Yvonne Fovargue MP: The Government must address the care backlog
Yvonne Fovargue is the Labour MP for Makerfield.
I share the concern that cancer pathways have been affected by the pandemic and I agree that we need a fully resourced plan to address the growing backlog of unmet clinical need.
Estimates suggest more than 40,000 fewer people started cancer treatment last year, three million screenings were missed and there was a 39 per cent drop in the number of key diagnostic tests carried out.
We should not have to choose between COVID-19 care and cancer care, yet for too many that has been the stark reality, and it means that an additional 4,500 avoidable cancer deaths are expected in 2021 because of pandemic disruptions.
Even before the pandemic, waiting times were rising and key cancer targets were repeatedly being missed.
I remain concerned that years of NHS underfunding, cuts and understaffing weakened and exposed our health service as the pandemic hit.
As a result, waiting lists for treatment now stand at a record 5.1 million, with over 385,000 patients waiting longer than a year.
At the Budget in March, the Chancellor missed a crucial opportunity to address the long-term funding needs of our health service.
NHS staff, who have put their lives on the line, need the resources to rebuild our National Health Service. Instead, Ministers are cutting day-to-day health spending and they have proposed a real term pay cut for hardworking staff.
I believe the Government must prioritise patient care in the recovery from COVID-19. It is crucial that Ministers provide hospitals, our NHS staff and patients with a fully resourced rescue plan.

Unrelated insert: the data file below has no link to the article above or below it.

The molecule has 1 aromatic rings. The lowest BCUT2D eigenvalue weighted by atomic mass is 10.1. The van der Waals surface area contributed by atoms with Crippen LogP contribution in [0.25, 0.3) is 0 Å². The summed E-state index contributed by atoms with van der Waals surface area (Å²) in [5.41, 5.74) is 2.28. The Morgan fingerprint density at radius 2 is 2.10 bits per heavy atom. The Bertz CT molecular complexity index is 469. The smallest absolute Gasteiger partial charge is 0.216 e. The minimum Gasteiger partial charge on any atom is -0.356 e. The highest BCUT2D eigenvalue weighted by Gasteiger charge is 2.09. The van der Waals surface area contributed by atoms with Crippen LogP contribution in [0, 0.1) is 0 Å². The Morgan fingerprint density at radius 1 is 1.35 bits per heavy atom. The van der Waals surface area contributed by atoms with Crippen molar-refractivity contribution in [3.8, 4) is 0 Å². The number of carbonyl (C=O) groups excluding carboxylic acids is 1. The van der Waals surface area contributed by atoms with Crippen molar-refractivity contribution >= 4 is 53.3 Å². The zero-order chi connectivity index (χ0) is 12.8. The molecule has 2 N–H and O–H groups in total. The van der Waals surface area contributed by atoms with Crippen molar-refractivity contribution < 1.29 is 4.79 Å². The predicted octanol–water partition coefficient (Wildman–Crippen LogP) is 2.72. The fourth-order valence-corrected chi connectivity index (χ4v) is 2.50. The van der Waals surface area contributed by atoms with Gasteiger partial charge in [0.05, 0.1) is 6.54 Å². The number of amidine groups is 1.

More widely, the Royal College of Radiologists has warned that without the investment in the workforce, NHS trusts across England will be unable to recover lost capacity or address growing backlogs.
I believe the Government must put together a proper solution for recruitment and retention, starting with a guarantee of a fair and decent pay rise for all NHS staff, in recognition of their dedication throughout the pandemic.
The Government should make good on its promise to fully resource our health service to provide effective, timely diagnosis and referral, and make sure that all cancer patients receive the care and treatment they need.
Last week Parliament debated proposals by the Government to reform the planning system.
The debate was timely given that in the same week the Government gave the go ahead for large scale Logistics development on greenbelt land at Junction 25, M6 near Bryn and Winstanley.
I am concerned that the measures threaten to remove important safeguards in the planning system and will exclude local councils and communities from having their say over local planning decisions.
Under the proposals, residents living in areas zoned for growth will find that they no longer have an automatic right to object to individual planning applications on their own doorsteps, no right to object to oversized blocks at the end of the street and no right to object to concreting over green spaces.
Critics have warned that a move to lighter regulation could weaken environmental and wildlife protections, side-line local community involvement and lead to the development of the next generation of slum housing
The Government said its reforms aim to simplify and accelerate the planning process. I am concerned that the Government’s proposals amount to a “Developer’s Charter” that will remove powers from communities and hand them to Whitehall-appointed boards of developers.
A further proposal to increase the number of developers exempted from paying fees as a condition for receiving planning permission could also lead to a huge loss of affordable housing and local infrastructure such as schools, GP surgeries and transport. In my view, the problem with getting homes built is not the planning process; it is developers who do not build the homes once they have consent.
Nine in 10 planning applications get approval, yet according to the Local Government Association, over 1.1 million homes that received consent in the past decade have still not been built.
I support calls for new measures that incentivise developers to get homes built more quickly.
Instead of side-lining local councils and communities – that are best placed to make decisions about planning in their areas – I believe the Government should reconsider its proposals and put communities at the heart of the planning process, strengthening the resources of our planning system and strengthening local democracy.
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